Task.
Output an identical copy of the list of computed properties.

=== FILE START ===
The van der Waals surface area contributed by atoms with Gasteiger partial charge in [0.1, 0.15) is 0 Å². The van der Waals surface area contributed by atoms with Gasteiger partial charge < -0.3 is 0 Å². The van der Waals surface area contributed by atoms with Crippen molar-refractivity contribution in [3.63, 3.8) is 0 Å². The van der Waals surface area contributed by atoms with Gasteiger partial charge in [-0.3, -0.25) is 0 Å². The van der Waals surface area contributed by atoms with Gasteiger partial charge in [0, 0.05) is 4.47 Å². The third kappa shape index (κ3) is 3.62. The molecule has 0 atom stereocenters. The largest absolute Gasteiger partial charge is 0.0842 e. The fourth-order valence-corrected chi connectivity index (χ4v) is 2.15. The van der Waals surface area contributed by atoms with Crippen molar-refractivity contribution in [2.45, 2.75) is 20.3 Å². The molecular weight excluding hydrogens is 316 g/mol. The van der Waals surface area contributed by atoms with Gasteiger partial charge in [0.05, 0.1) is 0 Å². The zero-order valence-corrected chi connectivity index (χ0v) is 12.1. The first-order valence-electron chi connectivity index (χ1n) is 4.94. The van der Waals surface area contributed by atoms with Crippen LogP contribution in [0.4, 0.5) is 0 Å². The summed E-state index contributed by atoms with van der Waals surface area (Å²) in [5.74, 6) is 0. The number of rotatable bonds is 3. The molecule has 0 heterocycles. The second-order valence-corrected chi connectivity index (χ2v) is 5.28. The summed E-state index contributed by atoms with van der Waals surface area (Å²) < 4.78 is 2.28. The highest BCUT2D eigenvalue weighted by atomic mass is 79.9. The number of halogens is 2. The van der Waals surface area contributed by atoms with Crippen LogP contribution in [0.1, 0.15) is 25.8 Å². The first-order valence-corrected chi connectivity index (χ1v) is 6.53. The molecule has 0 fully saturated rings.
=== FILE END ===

The van der Waals surface area contributed by atoms with Gasteiger partial charge in [0.1, 0.15) is 0 Å². The van der Waals surface area contributed by atoms with Gasteiger partial charge < -0.3 is 0 Å². The van der Waals surface area contributed by atoms with Crippen molar-refractivity contribution in [3.63, 3.8) is 0 Å². The van der Waals surface area contributed by atoms with Gasteiger partial charge in [-0.3, -0.25) is 0 Å². The van der Waals surface area contributed by atoms with Gasteiger partial charge in [0, 0.05) is 4.47 Å². The third kappa shape index (κ3) is 3.62. The molecule has 0 atom stereocenters. The largest absolute Gasteiger partial charge is 0.0842 e. The fourth-order valence-corrected chi connectivity index (χ4v) is 2.15. The van der Waals surface area contributed by atoms with Crippen molar-refractivity contribution in [2.45, 2.75) is 20.3 Å². The molecular weight excluding hydrogens is 316 g/mol. The van der Waals surface area contributed by atoms with Gasteiger partial charge in [0.05, 0.1) is 0 Å². The zero-order valence-corrected chi connectivity index (χ0v) is 12.1. The first-order valence-electron chi connectivity index (χ1n) is 4.94. The van der Waals surface area contributed by atoms with Crippen LogP contribution in [0.4, 0.5) is 0 Å². The summed E-state index contributed by atoms with van der Waals surface area (Å²) in [5.74, 6) is 0. The number of rotatable bonds is 3. The molecule has 0 heterocycles. The second-order valence-corrected chi connectivity index (χ2v) is 5.28. The summed E-state index contributed by atoms with van der Waals surface area (Å²) < 4.78 is 2.28. The highest BCUT2D eigenvalue weighted by atomic mass is 79.9. The number of halogens is 2. The van der Waals surface area contributed by atoms with Crippen LogP contribution in [0.1, 0.15) is 25.8 Å². The first-order valence-corrected chi connectivity index (χ1v) is 6.53. The molecule has 0 fully saturated rings.